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Invited Commentary
Neurology
July 26, 2021

Finding a Place for Candidate Gene Studies in a Genome-Wide Association Study World

Author Affiliations
  • 1Division of Anaesthesia, Department of Medicine, University of Cambridge, Cambridge, United Kingdom
  • 2Henry and Allison McCance Center for Brain Health, Center for Genomic Medicine, Massachusetts General Hospital, Boston
  • 3Broad Institute of MIT and Harvard, Cambridge, Massachussetts
JAMA Netw Open. 2021;4(7):e2118594. doi:10.1001/jamanetworkopen.2021.18594

The best multivariable prognostic models account for approximately 35% of outcome variability in moderate to severe traumatic brain injury (TBI).1 Some residual outcome variability can be attributed to between-center differences. Better characterization of injury severity (eg, with advanced neuroimaging and blood biomarkers) is also likely to explain a large proportion of unexplained variability in outcome. However, even when accounting for these factors, it is likely that more than 50% of outcome variance remains unexplained. This suggests that patient-specific factors, not just injury severity, play important roles in modulating TBI outcomes.

Evidence of the association of patient genetics with TBI outcomes has been acquired in many ways. Rare but highly penetrant variants in genes, like CACNA1A (OMIM 601011), can cause life-threatening brain swelling in response to trivial head injury.2 While such high-impact variants are rare, the last few decades have been witness to multiple candidate gene association studies,3,4 which have investigated whether more common variants in a host of different genes might be associated with TBI outcomes. The choice of genetic variants in these studies has been driven by a priori hypotheses regarding TBI pathophysiology. While this approach is rational, candidate gene studies have recognized shortcomings,5 including low genetic coverage, selection bias, a high false positive rate, publication bias, and poor replication.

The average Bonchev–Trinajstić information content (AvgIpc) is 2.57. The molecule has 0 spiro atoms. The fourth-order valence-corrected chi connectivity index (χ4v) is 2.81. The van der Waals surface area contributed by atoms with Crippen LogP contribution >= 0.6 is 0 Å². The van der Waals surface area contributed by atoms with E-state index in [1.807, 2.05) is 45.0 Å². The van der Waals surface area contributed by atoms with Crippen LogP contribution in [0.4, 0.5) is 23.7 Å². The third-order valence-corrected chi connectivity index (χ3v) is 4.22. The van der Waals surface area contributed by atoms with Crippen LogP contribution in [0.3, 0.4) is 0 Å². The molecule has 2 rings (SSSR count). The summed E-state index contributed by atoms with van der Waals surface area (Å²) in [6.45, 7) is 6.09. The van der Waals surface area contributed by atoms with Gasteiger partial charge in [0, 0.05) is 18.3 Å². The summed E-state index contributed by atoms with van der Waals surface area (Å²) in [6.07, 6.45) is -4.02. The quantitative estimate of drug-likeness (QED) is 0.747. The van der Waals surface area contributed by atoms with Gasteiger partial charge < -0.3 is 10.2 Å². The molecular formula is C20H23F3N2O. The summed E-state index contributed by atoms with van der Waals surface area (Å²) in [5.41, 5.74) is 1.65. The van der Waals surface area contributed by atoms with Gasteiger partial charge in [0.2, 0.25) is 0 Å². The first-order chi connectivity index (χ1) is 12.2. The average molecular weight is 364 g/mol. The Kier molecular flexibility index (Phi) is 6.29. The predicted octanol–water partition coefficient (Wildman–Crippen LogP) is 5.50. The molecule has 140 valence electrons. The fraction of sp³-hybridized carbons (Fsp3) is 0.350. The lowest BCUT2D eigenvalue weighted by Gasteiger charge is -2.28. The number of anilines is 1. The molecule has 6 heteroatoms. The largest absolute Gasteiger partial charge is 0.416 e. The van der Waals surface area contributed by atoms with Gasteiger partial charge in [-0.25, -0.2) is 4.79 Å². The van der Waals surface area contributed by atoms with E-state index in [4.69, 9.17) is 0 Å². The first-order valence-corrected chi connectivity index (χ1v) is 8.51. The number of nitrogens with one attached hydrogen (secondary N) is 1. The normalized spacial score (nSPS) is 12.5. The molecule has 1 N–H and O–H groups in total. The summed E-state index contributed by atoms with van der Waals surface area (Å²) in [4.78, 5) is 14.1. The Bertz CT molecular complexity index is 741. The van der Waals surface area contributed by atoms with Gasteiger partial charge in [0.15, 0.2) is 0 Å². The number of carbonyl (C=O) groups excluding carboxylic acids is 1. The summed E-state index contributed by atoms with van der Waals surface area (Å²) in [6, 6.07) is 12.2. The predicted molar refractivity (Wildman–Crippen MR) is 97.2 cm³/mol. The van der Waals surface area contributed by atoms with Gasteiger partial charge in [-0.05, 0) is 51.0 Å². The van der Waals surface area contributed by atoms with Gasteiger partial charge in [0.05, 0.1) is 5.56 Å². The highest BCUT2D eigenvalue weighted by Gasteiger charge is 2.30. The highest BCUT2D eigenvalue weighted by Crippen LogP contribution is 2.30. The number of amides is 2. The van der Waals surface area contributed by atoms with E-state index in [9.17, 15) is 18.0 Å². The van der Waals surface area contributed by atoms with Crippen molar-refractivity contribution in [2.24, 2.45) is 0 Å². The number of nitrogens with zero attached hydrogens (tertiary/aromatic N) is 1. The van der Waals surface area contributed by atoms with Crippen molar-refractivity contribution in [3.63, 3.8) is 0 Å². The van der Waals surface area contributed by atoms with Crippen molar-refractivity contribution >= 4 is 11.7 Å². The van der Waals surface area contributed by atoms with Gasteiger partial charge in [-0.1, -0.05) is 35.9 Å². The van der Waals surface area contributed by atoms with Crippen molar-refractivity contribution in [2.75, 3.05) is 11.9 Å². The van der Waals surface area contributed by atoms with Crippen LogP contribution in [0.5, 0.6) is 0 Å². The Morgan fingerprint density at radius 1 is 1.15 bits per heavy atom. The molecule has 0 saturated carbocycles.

In contrast, genome-wide association studies (GWAS) examine genetic associations with disease phenotype (or, less commonly, outcome) across the whole genome. Their increasing use has provided important insights in many diseases, although not in TBI, to our knoweldge.5 GWAS are unbiased and data-driven, can address millions of common genetic variants, and have well-accepted thresholds for multiple comparison. While GWAS is generally applied to case-control samples, it can also be applied to quantitative traits in affected individuals. Given this background, it is legitimate to ask whether candidate gene studies, which restrict their assessment to individual genes or genome regions based on an a priori biological hypothesis, still have a role in understanding disease biology and supporting better practice.

The study by Jha et al6 provides an example of a candidate gene study with strong supporting evidence. The SUR1-TRPM4 channel complex, which includes the sulphonylurea receptor, has been implicated in the pathophysiological processes of contusion expansion in TBI. Therefore, Jha et al6 sought to determine whether genetic variations in 2 genes, ABCC8 (OMIM 600509) and TRPM4 (OMIM 606936), were associated with progression of intracerebral hemorrhage after severe TBI. Jha et al6 genotyped 40 variants in these genes in 321 patients with severe TBI from a single center (95 patients who underwent decompressive craniectomy were excluded). They found consistent signals that 4 upstream, relatively brain-specific single-nucleotide variations (SNVs; formerly single nucleotide polymorphisms) in ABCC8 were associated with increased risk of hemorrhage progression, and 4 SNVs in TRPM4 were associated with decreased hemorrhage progression. Addition of genetic information significantly improved estimation of hemorrhage progression compared with baseline models based on conventional clinical and laboratory covariates. Finally, Jha et al6 demonstrated (in silico) an association of the candidate SNVs with structure and function of the SUR1-TRPM4 channel.